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Published on July 15, 2021. Last Updated on August 6, 2023.

It’s a question I’ve heard more than a few times:

  • ‘I just had this idea for a game… now what?
  • ‘How do I go from this (usually some handwritten rules or cards) to that (pointing to wall of finished games)?’
  • ‘Where do I even start?!’

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This post is part 1 of 4 in a series on making your first board game.

You’ve just signed up for a marathon. Let’s warm up.

A tabletop game will go through many iterations and versions, lots of playtesting, and the usual blood, sweat, and tears — and that’s before it ever gets seen by a publisher or potential Kickstarter backer. How do you get this idea to that wall of published games? It’s a process — a somewhat linear process, to be sure, but it doesn’t happen overnight.

As part of coming up with ideas and becoming a game designer, playing games should be considered a pre-requisite. Play big games. Play small games. Play good games. Play bad games. Play games on your smartphone and your tablet. Play simple games. Play complex games. PLAY EVERYTHING YOU CAN!

Well, that was dramatic… You know how practicing a language helps you build your vocabulary? It’s the same with the language of games — playing games helps you build a vocabulary of themes, mechanics, styles, and ideas to draw from when making your own. Watching gameplay videos is a decent but far-from-perfect substitute, since it’s easy to lose focus on a video and you lack the agency to play as you would while playing.

My hat’s off to Jay Cormier and Jamey Stonemaier, two folks who have written extensively about game design and development. My hope here is to distill a ton of knowledge into a thousand words or so.

As Jamey mentions in ‘You Are Your Own Gatekeeper‘… well, you are your own gatekeeper. Which ideas are worth your time? Today, anyone with an idea can make a game happen, given enough time, energy, and money. An idea by itself, however, is many steps away from a complete game — or even a thing that should be shown. With that said, it all starts with an idea, so let’s acknowledge that and start with that reality.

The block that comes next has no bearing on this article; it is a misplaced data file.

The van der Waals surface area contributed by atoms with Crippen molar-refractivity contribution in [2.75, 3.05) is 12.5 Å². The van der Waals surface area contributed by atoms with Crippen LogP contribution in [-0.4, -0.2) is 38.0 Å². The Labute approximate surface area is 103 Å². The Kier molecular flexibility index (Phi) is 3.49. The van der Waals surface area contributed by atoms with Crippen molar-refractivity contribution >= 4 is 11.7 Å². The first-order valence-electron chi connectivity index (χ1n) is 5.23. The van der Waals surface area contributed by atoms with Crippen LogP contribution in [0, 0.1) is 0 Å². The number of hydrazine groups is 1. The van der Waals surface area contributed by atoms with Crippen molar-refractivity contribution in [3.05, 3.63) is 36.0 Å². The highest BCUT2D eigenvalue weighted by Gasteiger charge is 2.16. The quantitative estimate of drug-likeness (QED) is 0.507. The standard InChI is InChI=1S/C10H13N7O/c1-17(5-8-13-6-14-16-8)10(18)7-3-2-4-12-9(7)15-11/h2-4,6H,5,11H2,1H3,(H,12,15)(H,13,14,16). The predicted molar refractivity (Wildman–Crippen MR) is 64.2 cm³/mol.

One commonly-asked question by many game designers: do you design the theme or the mechanics come first? Much like the lyrics and the melody of a song, you can start with one and incorporate the other, or try to make one work with the other. Great games happen either way. Sometimes a game starts from a world you want to build, an emotion or feeling you want players to experience, a limitation on components (or difficulty or game length), or simply a question: ‘What if…?’.

Get what you have on paper (or a new document).

My very first prototype of my very first game was literally some hand-drawn lines on cut-up squares of foam board. It wasn’t pretty looking, but it was functional and tangible. It’s not just an idea in my head any more, and this is how it starts.

These days, I usually start by doing a brain dump into a new Google Doc (if using Chrome, you can type ‘doc.new’ and it’ll spin up a new Google Doc for you). Just get it all down while it’s fresh – don’t worry about editing, formatting, or even spelling and grammar. Just get as much of the idea out of your head as you can.

As part of getting the idea down on paper, I’ll usually type in the core design goal, along with what I think the number of players, the age of players, and the playtime will be. The core design goal might focus on the feelings or experiences I want the players to have. If any story elements have occurred to me, I’ll have those written down as well.

What if the theme I want to use doesn’t work with the mechanics I want to use? This is one of the benefits of working on more than one project at a time. Whichever one doesn’t work shouldn’t be forgotten about or deleted — assume it will be useful in the future and keep it somewhere. I personally have two Google docs to remember these very things: one’s a ‘Themes with no mechanic’ doc and the other one’s a ‘Mechanics with no theme’ doc.